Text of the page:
Sadly most lead battery companies skimp on the interconnects raise cell resistance, etc, just to save a few cents!!

On my belt pack I have to carry I want Lithium!! Same power at 1/2 the weight!!

Interestingly the best lead batteries are about the lowest cost/lb like golfcart or true deep cycle traction batteries by good companies like Deka/East Penn, Trojan, USBattery.  Going rate about $1.30/lb.  So the 500lb battery pack for my example for 100 mile range costs only $700 or about $100-$140/yr

oldtimer8080
User Rank
Gold
Re: Been There, Done That
oldtimer8080   9/11/2012 11:48:15 PM
NO RATINGS
The original sub-c energy cell was rated for ~1 A/Hr with a discharge rate at 400 AMPS!  That gave the Secure Start ( sold at Sears for the replacement for jumper cables in the trunk ) and the original Start Stick for aircraft  the power. The cells could be recharged in minutes or seconds if you had the power generation capability...NO heat was generated during the charge/discharge cycle!

We had got the internal resistance and interconnects down to  extremely low resistive levels by using wire braid on the cells interconnect system.  Internal resistance was the problem with lead-acid technology; we had solved it with the TMF process and special  winding machines.

As an aside, ROAR ( the R/C car association ) BANNED the Bolder Energy packs due to the power output they had. I still have a couple of the Bolder TMF R/C packs and the " energy cube " we made ( I'm looking at one now ) as well as my original SecureStart given to the employees as a Christmas Bonus....

I also was contacting the high power audio market to replace the capacitors used for smoothing the high current spikes of the multiple KILOWATTS of the car audio systems at that time.

I was thinking of the actual BATACITOR we created that was in SciFi literature of the time.

The military project was to build a 5 A/Hr energy cell that could be carried like a old fashioned cartridge belt you saw in the westerns. We were in the testing mode for these new energy cells when the company was outsourced. I know because I ran the Test Lab.

I had also worked on the Killacycle powerpack and " loaned " my XJ12 to test the product that became the SecureStart. That is how I got the 400 A figure. 

On another robotics project, we worked on " intellegent forklifts " that could have their weight cut in half if Bolder Technology was still around.

One of the speculations I had was about the locomotives being able to use Bolder energy packs and the traction motors to save all the energy they wasted throwing away all that energy in the huge resistor grids on the top of the locomotives. That could save on the Diesel fuel consumption locomotives have.

The " what if " means that this conversation would have been happening over fifteen years ago.

 

 

 

 

 

 

Jerry dycus
User Rank
Gold
Re: Been There, Done That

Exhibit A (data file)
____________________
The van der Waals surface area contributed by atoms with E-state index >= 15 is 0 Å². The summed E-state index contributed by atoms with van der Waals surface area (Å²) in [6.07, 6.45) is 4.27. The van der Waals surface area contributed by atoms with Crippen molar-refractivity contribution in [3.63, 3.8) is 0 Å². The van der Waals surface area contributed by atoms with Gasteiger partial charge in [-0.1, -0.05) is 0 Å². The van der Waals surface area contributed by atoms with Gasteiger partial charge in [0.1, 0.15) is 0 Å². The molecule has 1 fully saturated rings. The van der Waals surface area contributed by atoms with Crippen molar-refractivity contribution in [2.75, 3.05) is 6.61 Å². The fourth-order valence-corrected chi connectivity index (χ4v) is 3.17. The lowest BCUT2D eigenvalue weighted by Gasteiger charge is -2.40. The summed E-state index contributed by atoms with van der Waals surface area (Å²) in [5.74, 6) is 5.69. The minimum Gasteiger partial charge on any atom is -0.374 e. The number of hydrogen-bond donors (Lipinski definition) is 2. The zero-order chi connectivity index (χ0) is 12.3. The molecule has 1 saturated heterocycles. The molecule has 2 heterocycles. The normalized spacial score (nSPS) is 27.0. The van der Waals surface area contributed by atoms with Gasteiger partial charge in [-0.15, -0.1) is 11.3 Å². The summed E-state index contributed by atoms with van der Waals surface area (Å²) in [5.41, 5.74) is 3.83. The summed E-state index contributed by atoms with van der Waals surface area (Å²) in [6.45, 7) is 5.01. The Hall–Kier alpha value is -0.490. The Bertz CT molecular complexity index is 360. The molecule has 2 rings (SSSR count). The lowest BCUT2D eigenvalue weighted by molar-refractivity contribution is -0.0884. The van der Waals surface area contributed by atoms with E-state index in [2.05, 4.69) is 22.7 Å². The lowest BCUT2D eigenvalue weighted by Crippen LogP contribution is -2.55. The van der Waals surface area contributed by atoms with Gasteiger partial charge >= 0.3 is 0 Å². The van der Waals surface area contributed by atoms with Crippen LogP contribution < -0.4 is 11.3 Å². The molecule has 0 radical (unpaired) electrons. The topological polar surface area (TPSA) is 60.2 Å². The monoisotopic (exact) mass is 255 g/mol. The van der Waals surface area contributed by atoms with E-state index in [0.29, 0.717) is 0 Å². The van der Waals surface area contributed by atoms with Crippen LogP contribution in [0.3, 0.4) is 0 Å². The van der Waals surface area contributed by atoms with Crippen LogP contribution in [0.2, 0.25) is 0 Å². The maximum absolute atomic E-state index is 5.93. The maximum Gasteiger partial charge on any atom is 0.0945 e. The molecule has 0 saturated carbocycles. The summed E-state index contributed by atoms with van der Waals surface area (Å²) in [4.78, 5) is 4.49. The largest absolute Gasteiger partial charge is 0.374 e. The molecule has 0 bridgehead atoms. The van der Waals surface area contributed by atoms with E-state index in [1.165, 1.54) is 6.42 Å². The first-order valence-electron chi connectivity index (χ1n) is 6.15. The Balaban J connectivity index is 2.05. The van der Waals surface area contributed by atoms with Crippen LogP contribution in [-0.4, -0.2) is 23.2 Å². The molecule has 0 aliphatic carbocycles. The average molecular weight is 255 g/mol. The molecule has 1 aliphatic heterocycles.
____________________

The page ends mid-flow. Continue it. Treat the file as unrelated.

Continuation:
Jerry dycus   9/12/2012 3:01:50 PM
NO RATINGS
 

 oldtimer,  the biggest problem is charging and balancing the cells thus the life of them.  Most batteries don't die, they are murdered by over, undercharging or over discharging them. Sadly for the Bolder it wasn't very good at that. 

You are right a big secret for not just lead batteries is low resistance interconnents and the paths to them from the active material. This cuts heat which causes most of lead batteries problems when not designed right/too cheap.

All lead batteries when fast charging, assuming good design, actually cool down until the 80%charge/gassing level. And don't slow down and even Bolders can explode. So while they like most lead batteries can charge as fast as they discharge, you have to be careful in the last 20%.

The Bolder or A123 are far superior to UC's in so many ways at a couple % of the UC's cost. Whenever I hear, read someone touting UC's I either see a con or gulible person as just not practical. Same about foolcells too.

Jim_E
User Rank
Platinum
Actual Chevy Volt Cost
Jim_E   9/11/2012 12:18:45 PM
NO RATINGS
I'm not a big fan of the Volt, but I have to stick up for GM on this one.  The article stating the per-unit lost on the Volt is incorrect.

Here's an article which better explains that way that the cost is actually calculated:

http://www.forbes.com/sites/boblutz/2012/09/10/the-real-story-on-gms-volt-costs/

 

It appears that GM isn't doing too badly on the Volt after all, as long as they end up selling enough of them....

 

Ralphy Boy
User Rank
Platinum
Re: Actual Chevy Volt Cost
Ralphy Boy   9/11/2012 6:27:15 PM
NO RATINGS
I'm not sure about the math on this one... A bit of 'could you double check that math' is going on...

"Dhar says he could replace the 16-kWh lithium-ion battery in the Chevy Volt with a 3.5-kWh lead-acid battery and a 9-kWh lithium-ion pack. Doing so, he believes EPS could cut the battery pack cost of a Chevy Volt from approximately $12,800 to under $6,000."

So... 16kwh Li = $12,800 ($800/kwh-Li)

but... 9kwh Li + 3.5kwh Lead = $6,000? ($555/kwh-Li assuming $1000 for the lead/integration)

Am I missing something?

Charles Murray
User Rank
Blogger
Re: Actual Chevy Volt Cost
Charles Murray   9/11/2012 6:51:49 PM
NO RATINGS
RalphyBoy, you've raised a great question that I should have asked. I'll get an answer for you.

Ralphy Boy
User Rank
Platinum
Re: Actual Chevy Volt Cost
Ralphy Boy   9/12/2012 12:39:24 AM
NO RATINGS
Hey Charles... i had thought about what Jerry is proposing... that lower output batteries might be the answer, I just didn't think that those would be that much cheaper per kwh...

Jerry...